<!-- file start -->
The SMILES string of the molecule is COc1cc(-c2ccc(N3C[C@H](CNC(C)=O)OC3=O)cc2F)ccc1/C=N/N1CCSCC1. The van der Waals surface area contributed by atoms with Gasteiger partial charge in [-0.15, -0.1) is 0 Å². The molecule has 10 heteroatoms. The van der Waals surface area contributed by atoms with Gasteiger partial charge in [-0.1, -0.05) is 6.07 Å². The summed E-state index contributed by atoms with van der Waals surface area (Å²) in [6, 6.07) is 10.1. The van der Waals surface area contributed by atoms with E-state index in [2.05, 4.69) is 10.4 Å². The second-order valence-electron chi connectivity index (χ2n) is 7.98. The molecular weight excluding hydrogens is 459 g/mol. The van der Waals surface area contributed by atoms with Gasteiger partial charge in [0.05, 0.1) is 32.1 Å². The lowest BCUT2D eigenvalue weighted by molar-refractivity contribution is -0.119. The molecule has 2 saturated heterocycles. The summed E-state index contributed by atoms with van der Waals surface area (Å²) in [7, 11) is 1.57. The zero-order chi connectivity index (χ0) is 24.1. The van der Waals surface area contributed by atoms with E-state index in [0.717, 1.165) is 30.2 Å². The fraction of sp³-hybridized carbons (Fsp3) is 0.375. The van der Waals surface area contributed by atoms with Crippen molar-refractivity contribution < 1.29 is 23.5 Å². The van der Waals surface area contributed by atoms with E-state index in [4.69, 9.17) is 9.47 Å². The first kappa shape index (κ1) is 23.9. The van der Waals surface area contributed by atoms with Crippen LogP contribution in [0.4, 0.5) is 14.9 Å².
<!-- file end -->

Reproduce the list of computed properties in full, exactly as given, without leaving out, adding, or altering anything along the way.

The SMILES string of the molecule is COc1cc(-c2ccc(N3C[C@H](CNC(C)=O)OC3=O)cc2F)ccc1/C=N/N1CCSCC1. The van der Waals surface area contributed by atoms with Gasteiger partial charge in [-0.15, -0.1) is 0 Å². The molecule has 10 heteroatoms. The van der Waals surface area contributed by atoms with Gasteiger partial charge in [-0.1, -0.05) is 6.07 Å². The summed E-state index contributed by atoms with van der Waals surface area (Å²) in [6, 6.07) is 10.1. The van der Waals surface area contributed by atoms with E-state index in [2.05, 4.69) is 10.4 Å². The second-order valence-electron chi connectivity index (χ2n) is 7.98. The molecular weight excluding hydrogens is 459 g/mol. The van der Waals surface area contributed by atoms with Gasteiger partial charge in [0.05, 0.1) is 32.1 Å². The lowest BCUT2D eigenvalue weighted by molar-refractivity contribution is -0.119. The molecule has 2 saturated heterocycles. The summed E-state index contributed by atoms with van der Waals surface area (Å²) in [7, 11) is 1.57. The zero-order chi connectivity index (χ0) is 24.1. The van der Waals surface area contributed by atoms with E-state index in [0.717, 1.165) is 30.2 Å². The fraction of sp³-hybridized carbons (Fsp3) is 0.375. The van der Waals surface area contributed by atoms with Crippen molar-refractivity contribution < 1.29 is 23.5 Å². The van der Waals surface area contributed by atoms with E-state index in [4.69, 9.17) is 9.47 Å². The first kappa shape index (κ1) is 23.9. The van der Waals surface area contributed by atoms with Crippen LogP contribution in [0.4, 0.5) is 14.9 Å².